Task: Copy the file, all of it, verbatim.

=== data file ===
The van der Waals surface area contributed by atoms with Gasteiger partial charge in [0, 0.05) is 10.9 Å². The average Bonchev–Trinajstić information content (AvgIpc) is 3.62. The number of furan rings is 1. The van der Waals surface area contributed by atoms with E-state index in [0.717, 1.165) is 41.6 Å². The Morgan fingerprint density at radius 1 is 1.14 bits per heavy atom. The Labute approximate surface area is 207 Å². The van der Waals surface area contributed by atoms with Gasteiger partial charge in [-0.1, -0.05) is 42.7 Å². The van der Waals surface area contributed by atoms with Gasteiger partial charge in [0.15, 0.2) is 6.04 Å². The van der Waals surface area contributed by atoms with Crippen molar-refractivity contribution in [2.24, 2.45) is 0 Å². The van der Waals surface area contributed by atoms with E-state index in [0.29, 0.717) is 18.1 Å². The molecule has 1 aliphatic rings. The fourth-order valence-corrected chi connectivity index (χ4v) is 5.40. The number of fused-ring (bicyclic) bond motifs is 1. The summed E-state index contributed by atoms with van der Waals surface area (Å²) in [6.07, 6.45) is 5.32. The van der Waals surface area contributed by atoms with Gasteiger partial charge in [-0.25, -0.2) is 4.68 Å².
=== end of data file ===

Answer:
The van der Waals surface area contributed by atoms with Gasteiger partial charge in [0, 0.05) is 10.9 Å². The average Bonchev–Trinajstić information content (AvgIpc) is 3.62. The number of furan rings is 1. The van der Waals surface area contributed by atoms with E-state index in [0.717, 1.165) is 41.6 Å². The Morgan fingerprint density at radius 1 is 1.14 bits per heavy atom. The Labute approximate surface area is 207 Å². The van der Waals surface area contributed by atoms with Gasteiger partial charge in [-0.1, -0.05) is 42.7 Å². The van der Waals surface area contributed by atoms with Gasteiger partial charge in [0.15, 0.2) is 6.04 Å². The van der Waals surface area contributed by atoms with Crippen molar-refractivity contribution in [2.24, 2.45) is 0 Å². The van der Waals surface area contributed by atoms with E-state index in [0.29, 0.717) is 18.1 Å². The molecule has 1 aliphatic rings. The fourth-order valence-corrected chi connectivity index (χ4v) is 5.40. The number of fused-ring (bicyclic) bond motifs is 1. The summed E-state index contributed by atoms with van der Waals surface area (Å²) in [6.07, 6.45) is 5.32. The van der Waals surface area contributed by atoms with Gasteiger partial charge in [-0.25, -0.2) is 4.68 Å².